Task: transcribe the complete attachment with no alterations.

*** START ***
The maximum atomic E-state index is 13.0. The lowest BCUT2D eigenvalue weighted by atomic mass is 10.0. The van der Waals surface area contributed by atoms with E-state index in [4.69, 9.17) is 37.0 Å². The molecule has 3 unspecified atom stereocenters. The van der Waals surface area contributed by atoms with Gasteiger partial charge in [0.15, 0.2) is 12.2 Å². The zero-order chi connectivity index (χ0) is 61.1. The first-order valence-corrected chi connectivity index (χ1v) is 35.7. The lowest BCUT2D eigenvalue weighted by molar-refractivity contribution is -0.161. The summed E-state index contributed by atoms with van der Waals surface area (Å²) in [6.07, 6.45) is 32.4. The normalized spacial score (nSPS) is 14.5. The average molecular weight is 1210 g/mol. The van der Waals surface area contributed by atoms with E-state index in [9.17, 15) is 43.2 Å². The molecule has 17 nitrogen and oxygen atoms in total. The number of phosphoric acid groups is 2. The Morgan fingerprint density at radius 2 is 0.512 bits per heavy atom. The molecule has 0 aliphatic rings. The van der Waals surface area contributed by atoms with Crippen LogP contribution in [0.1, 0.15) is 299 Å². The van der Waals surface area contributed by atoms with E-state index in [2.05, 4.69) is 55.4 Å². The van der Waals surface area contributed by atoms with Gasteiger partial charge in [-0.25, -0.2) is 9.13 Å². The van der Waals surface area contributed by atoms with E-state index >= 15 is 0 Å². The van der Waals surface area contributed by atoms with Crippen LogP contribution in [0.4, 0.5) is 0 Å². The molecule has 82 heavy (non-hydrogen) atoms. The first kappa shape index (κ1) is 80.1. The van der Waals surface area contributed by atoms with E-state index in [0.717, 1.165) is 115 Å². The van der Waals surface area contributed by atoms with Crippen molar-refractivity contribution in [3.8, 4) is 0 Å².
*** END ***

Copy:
The maximum atomic E-state index is 13.0. The lowest BCUT2D eigenvalue weighted by atomic mass is 10.0. The van der Waals surface area contributed by atoms with E-state index in [4.69, 9.17) is 37.0 Å². The molecule has 3 unspecified atom stereocenters. The van der Waals surface area contributed by atoms with Gasteiger partial charge in [0.15, 0.2) is 12.2 Å². The zero-order chi connectivity index (χ0) is 61.1. The first-order valence-corrected chi connectivity index (χ1v) is 35.7. The lowest BCUT2D eigenvalue weighted by molar-refractivity contribution is -0.161. The summed E-state index contributed by atoms with van der Waals surface area (Å²) in [6.07, 6.45) is 32.4. The normalized spacial score (nSPS) is 14.5. The average molecular weight is 1210 g/mol. The van der Waals surface area contributed by atoms with E-state index in [9.17, 15) is 43.2 Å². The molecule has 17 nitrogen and oxygen atoms in total. The number of phosphoric acid groups is 2. The Morgan fingerprint density at radius 2 is 0.512 bits per heavy atom. The molecule has 0 aliphatic rings. The van der Waals surface area contributed by atoms with Crippen LogP contribution in [0.1, 0.15) is 299 Å². The van der Waals surface area contributed by atoms with E-state index in [2.05, 4.69) is 55.4 Å². The van der Waals surface area contributed by atoms with Gasteiger partial charge in [-0.25, -0.2) is 9.13 Å². The van der Waals surface area contributed by atoms with E-state index >= 15 is 0 Å². The van der Waals surface area contributed by atoms with Crippen LogP contribution in [0.4, 0.5) is 0 Å². The molecule has 82 heavy (non-hydrogen) atoms. The first kappa shape index (κ1) is 80.1. The van der Waals surface area contributed by atoms with E-state index in [0.717, 1.165) is 115 Å². The van der Waals surface area contributed by atoms with Crippen molar-refractivity contribution in [3.8, 4) is 0 Å².